PIERSON TOWNSHIP, Mich. (WOOD) - In Montcalm County, he was Rescue 27. Now, 70-year-old Richard Pierce faces charges for causing a crash that killed two people while he was rushing in an EMS unit to an earlier crash. That first crash also killed two.
"I feel bad about it," Pierce told 24 Hour News 8 at his home in Pierson on Wednesday.
Pierce was racing in a Montcalm County EMS rescue unit to a crash near Howard City on Oct. 4 when he drove into the intersection of South County Line Road and Kendaville, colliding with another vehicle.
The crash killed Max Young, 64, a retired farmer, and his girlfriend, Shirley Narloch.
"I feel horrible," said Wendy Woods, the great-niece of Young, in reference to the charges. "He's saved, I'm sure in his career, he's saved many, many lives -- and to accidentally kill two people, and I know that it was an accident, so for them to charge him ..."
Pierce was in Montcalm County District Court on Tuesday after a visiting prosecutor filed two counts of negligent homicide, a high misdemeanor which carries up to two years in prison. Prosecutors say he was driving too fast or in a careless or negligent manner.
Howard City Assistant Fire Chief Keith Grannis was on the first crash call -- the one Pierce was rushing to -- and spoke to Pierce later that day.
"He said, 'I looked, and I looked, and I looked and there wasn't anything coming. I didn't think there was anything there, and then all of a sudden, they were right in front of me,' and so, he made a tragic error." Grannis not only knows Pierce, but also was long-time friends with the couple whose deaths he's accused of causing. "They were two wonderful people," he said.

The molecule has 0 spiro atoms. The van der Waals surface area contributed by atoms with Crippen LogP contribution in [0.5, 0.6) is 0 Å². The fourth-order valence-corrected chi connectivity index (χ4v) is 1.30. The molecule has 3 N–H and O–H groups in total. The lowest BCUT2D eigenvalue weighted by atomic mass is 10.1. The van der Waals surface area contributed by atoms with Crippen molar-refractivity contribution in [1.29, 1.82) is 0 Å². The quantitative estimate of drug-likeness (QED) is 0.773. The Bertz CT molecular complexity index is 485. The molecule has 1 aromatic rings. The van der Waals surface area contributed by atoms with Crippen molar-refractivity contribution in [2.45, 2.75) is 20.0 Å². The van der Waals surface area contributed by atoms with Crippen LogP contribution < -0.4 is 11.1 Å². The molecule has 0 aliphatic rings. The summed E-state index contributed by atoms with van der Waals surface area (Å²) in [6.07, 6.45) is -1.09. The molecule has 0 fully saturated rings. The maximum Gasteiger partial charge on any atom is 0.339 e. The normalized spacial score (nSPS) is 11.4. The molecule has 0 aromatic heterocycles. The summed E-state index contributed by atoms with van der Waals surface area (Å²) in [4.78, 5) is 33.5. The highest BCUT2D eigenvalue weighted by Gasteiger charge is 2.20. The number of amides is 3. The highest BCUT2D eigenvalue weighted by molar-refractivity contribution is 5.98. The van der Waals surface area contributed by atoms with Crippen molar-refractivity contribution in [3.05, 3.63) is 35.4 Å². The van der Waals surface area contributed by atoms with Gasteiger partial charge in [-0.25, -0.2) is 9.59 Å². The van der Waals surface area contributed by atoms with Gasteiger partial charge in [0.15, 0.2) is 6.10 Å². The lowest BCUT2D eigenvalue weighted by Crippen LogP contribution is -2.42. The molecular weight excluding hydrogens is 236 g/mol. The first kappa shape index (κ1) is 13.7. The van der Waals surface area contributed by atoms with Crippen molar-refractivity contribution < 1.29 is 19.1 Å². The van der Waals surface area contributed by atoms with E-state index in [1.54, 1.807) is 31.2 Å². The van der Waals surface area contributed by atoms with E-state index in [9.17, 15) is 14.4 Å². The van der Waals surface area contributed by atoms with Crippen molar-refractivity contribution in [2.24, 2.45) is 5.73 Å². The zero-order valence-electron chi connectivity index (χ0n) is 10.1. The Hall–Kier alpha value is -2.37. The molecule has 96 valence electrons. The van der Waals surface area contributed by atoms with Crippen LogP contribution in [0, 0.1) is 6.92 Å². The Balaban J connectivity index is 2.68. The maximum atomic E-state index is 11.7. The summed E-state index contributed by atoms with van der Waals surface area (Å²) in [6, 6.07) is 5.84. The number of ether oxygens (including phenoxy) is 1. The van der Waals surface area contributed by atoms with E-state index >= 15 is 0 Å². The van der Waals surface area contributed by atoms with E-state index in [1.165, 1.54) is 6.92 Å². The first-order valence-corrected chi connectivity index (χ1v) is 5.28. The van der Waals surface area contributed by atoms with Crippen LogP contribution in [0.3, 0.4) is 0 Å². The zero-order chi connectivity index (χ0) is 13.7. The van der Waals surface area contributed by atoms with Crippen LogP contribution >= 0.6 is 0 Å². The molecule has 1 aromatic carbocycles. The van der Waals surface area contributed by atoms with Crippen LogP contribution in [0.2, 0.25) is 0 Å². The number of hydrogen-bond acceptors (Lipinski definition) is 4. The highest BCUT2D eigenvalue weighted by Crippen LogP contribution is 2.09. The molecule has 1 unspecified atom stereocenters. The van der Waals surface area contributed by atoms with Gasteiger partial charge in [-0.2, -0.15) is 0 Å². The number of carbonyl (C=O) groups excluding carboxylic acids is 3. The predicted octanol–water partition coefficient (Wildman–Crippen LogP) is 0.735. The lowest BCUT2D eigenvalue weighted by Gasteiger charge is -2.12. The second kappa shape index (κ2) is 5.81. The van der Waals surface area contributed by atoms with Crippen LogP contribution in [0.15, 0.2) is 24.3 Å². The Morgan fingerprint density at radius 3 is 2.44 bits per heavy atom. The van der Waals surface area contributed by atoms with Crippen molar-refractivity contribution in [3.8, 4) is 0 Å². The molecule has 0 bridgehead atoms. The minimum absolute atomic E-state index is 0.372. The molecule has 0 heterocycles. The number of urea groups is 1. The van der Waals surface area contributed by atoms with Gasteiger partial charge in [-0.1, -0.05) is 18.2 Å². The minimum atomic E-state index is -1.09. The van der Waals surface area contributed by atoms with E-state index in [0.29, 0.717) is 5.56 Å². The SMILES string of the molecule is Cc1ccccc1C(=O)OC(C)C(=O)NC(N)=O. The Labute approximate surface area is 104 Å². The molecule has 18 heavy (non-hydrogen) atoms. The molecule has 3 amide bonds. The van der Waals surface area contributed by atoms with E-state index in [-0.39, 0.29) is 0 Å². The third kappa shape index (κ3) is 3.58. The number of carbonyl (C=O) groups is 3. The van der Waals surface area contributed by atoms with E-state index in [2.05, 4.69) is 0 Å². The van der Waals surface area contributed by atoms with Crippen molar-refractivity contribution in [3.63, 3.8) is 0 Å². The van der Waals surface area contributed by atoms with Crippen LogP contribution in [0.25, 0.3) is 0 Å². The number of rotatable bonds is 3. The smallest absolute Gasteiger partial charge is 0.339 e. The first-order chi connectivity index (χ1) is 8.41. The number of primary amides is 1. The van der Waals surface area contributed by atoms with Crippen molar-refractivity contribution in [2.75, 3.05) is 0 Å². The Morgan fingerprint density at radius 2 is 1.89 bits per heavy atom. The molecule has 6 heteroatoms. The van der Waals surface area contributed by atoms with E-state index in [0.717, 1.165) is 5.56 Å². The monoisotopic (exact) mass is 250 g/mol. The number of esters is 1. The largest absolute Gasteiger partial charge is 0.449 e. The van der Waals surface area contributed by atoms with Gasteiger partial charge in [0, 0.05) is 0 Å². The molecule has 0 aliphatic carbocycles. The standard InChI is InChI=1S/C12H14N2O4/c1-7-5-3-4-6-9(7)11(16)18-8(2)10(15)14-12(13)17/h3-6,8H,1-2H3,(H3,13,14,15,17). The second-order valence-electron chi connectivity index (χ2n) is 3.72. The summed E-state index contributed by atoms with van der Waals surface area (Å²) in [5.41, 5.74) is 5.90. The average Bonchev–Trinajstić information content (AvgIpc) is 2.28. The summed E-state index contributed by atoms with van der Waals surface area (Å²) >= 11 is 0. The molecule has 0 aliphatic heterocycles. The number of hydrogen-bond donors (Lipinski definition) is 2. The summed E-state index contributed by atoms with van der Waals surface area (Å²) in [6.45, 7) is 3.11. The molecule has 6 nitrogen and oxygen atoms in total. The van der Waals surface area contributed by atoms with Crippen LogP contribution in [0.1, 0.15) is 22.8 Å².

The great-niece of Max Young said she doesn't want Pierce to go to jail. "Our family is very forgiving, so if he weren't charged at all, I'm sure that they wouldn't be upset in the least," Woods said. "We've tried to move on."
Pierce not only worked for EMS for 15 years, but also was a volunteer firefighter. He often kept Rescue 27, a Ford Explorer, at his home, and often gave up vacations to help cover the area when other rescuers were not available, Grannis said.
"He's helped literally hundreds and hundreds of people," Grannis said. "He really had a strong belief that rescue was something that was needed for that community, as a first-response unit to try to help as many people as he possibly could and, you know, that's what he was doing and unfortunately, he made a mistake."
Grannis said Montcalm County rescuers recently were trained on driving to emergencies.
He said the deaths and charges should send a message to all rescuers.
"Hopefully, what it does is it says to other first responders that you keep your eyes and your ears alert and watch it when you're coming to intersections," he said.